My official job title is Burton Snowboards Principal Photographer. It’s a year round position that keeps me on the road documenting their professional snowboarding team as they compete, film and tour. The photographic materials are used for Burton’s advertisements, catalogs, editorial purposes plus my website, photo shows and books.

PP: How do you get around the mountain/locations while you shoot? Do you ride, too?

B: A snowboarding background is ideal to document the life and times of the athletes because you’re in the mountains about seventy-five percent of the time. Everything we do is one-hundred percent team work based…picking locations, traveling, building the features out of snow, accessing alpine zones, getting home safe at the end of the day and being able to relate to your subjects around you.

When shooting in the alpine environment, we access mountain areas via chairlifts, hiking, snowmobiles and helicopters. Your mode of transportation is dependent on where you are in the world and what your snowboarding goals ultimately are. I prefer hiking to snowmobiling, but I also spend as much time as possible shooting from the helicopter so I can document the snowboarder’s action from above…it makes for a very unique perspective not always seen in action sports. We also spend a great deal of time in any given city that has seen significant snowfall. Using cement, metal and architecture is a treat because it differs so much from the alpine regions.

PP: Which did you start first: riding or photography?

B: Started snowboarding in 1992, picked up a Canon 35mm SLR in 1997.

PP: How do you bring your gear on a photo shoot? Do you have a special photo bag you prefer?

B: Burton Snowboards is very flexible and enthusiastic when it comes to research and developing travel bags and camera packs. I’ve been using the Burton F-Stop Camera Pack and Double Deck Travel Bags since the year 2000. It’s the ultimate combination for checking in luggage during airline travel and the most reliable and comfortable bag to have on your back while shooting. Burton has listened to our needs as traveling snowboarders and photographers and produced reliable, smart luggage.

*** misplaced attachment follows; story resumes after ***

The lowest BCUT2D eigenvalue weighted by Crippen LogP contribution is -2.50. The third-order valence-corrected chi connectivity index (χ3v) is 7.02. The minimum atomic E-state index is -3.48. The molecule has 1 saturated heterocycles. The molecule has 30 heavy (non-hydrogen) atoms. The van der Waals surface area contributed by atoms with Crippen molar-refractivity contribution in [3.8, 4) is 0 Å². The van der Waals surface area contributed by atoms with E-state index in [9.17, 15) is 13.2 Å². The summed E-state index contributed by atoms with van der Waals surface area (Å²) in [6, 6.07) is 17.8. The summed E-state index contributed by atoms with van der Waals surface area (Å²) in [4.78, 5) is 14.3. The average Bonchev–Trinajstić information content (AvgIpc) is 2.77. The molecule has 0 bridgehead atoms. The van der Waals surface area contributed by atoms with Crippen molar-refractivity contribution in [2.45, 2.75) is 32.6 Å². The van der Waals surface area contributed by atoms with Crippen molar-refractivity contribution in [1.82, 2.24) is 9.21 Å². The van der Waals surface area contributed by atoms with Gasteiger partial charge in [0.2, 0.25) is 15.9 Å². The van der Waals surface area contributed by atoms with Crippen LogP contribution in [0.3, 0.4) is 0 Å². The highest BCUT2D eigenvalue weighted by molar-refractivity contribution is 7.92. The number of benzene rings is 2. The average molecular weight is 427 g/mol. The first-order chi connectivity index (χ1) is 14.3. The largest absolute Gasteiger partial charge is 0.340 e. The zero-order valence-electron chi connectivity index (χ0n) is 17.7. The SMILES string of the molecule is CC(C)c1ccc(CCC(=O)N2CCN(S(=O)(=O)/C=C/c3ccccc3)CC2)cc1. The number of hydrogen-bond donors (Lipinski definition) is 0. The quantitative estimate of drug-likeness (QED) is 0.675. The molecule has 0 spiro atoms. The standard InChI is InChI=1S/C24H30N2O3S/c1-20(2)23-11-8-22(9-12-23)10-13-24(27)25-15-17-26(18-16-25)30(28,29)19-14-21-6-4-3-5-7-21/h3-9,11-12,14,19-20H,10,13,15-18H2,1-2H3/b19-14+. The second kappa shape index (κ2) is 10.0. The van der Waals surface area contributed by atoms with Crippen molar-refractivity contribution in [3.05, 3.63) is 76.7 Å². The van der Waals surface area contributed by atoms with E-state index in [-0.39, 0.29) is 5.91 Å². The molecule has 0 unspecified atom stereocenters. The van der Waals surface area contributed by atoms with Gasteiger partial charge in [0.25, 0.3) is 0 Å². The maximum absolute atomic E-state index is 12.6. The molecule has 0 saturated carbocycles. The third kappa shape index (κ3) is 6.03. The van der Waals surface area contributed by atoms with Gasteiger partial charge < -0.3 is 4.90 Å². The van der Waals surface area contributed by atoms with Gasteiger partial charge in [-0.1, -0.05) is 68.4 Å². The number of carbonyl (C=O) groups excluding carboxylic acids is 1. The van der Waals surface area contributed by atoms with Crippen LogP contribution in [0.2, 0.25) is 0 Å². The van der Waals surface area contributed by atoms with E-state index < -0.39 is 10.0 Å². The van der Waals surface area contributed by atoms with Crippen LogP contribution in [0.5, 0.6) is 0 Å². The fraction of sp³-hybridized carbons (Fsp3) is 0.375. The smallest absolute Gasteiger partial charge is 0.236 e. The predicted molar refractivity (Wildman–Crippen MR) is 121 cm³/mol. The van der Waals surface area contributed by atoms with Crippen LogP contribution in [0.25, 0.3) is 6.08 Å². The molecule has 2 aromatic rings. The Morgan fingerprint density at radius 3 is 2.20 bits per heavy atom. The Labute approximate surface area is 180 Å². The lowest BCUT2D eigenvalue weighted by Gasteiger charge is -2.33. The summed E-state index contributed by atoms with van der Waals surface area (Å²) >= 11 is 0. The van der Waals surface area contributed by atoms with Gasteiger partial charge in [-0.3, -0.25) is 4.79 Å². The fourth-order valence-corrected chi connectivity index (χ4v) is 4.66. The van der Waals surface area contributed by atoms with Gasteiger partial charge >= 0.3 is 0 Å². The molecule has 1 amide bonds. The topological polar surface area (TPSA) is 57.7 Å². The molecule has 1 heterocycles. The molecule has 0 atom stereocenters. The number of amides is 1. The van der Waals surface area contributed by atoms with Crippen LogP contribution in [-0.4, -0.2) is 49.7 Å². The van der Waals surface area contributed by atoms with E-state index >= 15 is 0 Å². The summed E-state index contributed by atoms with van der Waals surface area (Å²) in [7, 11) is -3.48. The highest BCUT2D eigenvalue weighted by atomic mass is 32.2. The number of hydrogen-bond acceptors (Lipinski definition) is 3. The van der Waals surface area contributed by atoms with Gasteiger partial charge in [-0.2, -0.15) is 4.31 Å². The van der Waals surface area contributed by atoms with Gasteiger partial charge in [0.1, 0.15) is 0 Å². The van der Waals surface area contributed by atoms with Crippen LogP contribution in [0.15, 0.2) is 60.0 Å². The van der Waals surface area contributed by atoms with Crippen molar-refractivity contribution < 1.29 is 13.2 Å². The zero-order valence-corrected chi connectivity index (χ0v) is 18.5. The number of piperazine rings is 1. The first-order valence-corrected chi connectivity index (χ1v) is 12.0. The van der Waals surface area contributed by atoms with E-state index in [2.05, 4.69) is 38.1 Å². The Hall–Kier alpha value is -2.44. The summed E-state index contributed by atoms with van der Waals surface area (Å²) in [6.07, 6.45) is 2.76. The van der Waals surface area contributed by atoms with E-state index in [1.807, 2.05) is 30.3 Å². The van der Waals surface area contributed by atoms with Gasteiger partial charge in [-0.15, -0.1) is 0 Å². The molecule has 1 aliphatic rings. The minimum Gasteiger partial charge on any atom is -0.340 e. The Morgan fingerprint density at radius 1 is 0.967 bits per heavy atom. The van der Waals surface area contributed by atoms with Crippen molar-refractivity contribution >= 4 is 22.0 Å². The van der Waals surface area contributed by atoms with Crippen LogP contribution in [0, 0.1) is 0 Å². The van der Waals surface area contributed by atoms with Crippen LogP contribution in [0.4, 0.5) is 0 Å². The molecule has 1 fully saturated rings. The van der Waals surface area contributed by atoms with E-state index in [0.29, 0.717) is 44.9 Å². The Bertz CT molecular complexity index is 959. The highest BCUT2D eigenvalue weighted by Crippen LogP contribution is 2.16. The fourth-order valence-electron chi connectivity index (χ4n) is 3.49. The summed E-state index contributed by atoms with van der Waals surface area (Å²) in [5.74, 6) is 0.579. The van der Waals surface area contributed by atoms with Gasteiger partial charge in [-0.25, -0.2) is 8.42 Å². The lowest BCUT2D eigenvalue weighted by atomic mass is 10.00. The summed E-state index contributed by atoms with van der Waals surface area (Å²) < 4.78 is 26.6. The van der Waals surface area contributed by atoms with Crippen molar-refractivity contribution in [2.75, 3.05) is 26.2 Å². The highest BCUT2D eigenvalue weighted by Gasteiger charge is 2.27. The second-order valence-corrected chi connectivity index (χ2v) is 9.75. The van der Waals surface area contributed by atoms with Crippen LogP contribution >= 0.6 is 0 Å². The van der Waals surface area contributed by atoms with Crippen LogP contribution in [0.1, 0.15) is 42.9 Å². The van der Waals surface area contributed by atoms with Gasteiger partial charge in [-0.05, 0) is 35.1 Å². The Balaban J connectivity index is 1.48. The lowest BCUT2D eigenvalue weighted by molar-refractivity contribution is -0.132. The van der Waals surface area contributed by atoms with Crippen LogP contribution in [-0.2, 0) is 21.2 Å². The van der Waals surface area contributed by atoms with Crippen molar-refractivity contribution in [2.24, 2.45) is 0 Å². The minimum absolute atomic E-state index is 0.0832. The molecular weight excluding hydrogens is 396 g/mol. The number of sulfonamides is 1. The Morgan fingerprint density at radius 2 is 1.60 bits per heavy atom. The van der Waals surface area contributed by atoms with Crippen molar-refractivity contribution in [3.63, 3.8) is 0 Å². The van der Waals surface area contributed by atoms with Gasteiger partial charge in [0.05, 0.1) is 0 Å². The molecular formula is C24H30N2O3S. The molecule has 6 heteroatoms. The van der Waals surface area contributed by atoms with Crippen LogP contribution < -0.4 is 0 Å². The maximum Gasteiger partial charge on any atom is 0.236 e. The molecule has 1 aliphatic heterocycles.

PP: What gear do you usually bring on a shoot?

B: Canon 1Ds, assortment of Canon lenses, Pocket Wizard remotes, ProFoto Strobes, SunPak Flashes and a point and shoot camera. There’s an assortment of safety equipment, proper outdoor clothing and of course a laptop and hard drives.

PP: Can you tell us about the most extreme or difficult weather or mountain conditions you’ve shot in?

B: Shooting in the alpine environment has the inherit risk of snow avalanches. It’s something you always have to think about, prepare for and be ready. If you plan your route and personnel properly, most situations will never get out of hand. My equipment of choice has never let me down during any winter condition. It’s comforting to know your equipment will perform right along side you, so you don’t have to focus any energy worrying about camera failure.

PP: How do you protect your gear from the elements and the cold?

B: I’ve found that the equipment I use has been weather sealed enough to stay protected in any snowy condition, no matter how wet or dry the snow is. I don’t use any aftermarket covers for the body or lenses, they only inhibit the use of the device.

The key to equipment longevity and reliability is a proper dry out and cleaning every time after shooting. It’s a big no-no in snowboarding to show up to a shoot with gear that doesn’t function properly. Athletes are risking their lives to progress and document snowboarding, so you need to be on point as the photographer.

PP: Have you ever broken equipment while riding/shooting?

B: I’ve dropped my share of lenses and cameras, there’s no doubt about that. If this situation occurs in the field, you must do what it takes to continue shooting and not hinder the flow of the session.

PP: How did you land a job as the Principal Photographer for Burton?

B: I was brought into Burton as a Team Manager with specialized skills in photography, cinematography, photo editing, marketing and travel. I was always taking photos during my team management days, so it was natural for me to graduate to the role of photographer.

PP: Your bio on your site says you travel 290 days out of the year. Where do you travel most often?

B: My travel schedule of 290 days per year is a result of Burton’s endless photographic needs from their riders. Our shoot locations are dependent on the latest snowfall reports, so when an assignment comes up, it could be New Zealand in August or Newfoundland in January. During the springtime, we set up man-made snow features at ski resorts (with the proper manpower in place) to create our vision.

Over the last couple of North American summers, I’ve found some time to document the track bike revolution in various cities. It’s a dream come true to photograph where it all started for me…bicycles.

PP: Do you have a favorite location to shoot at?

B: If I had to pick three locations I would never give up shooting it would definitely be Japan, Alaska and Central Europe. Each place offers such a unique vibe and backdrop for snowboarding and photography…from the type of riding that happens to the images you’ll capture.

PP: How would you say snowboarding photography is different from general sports photography?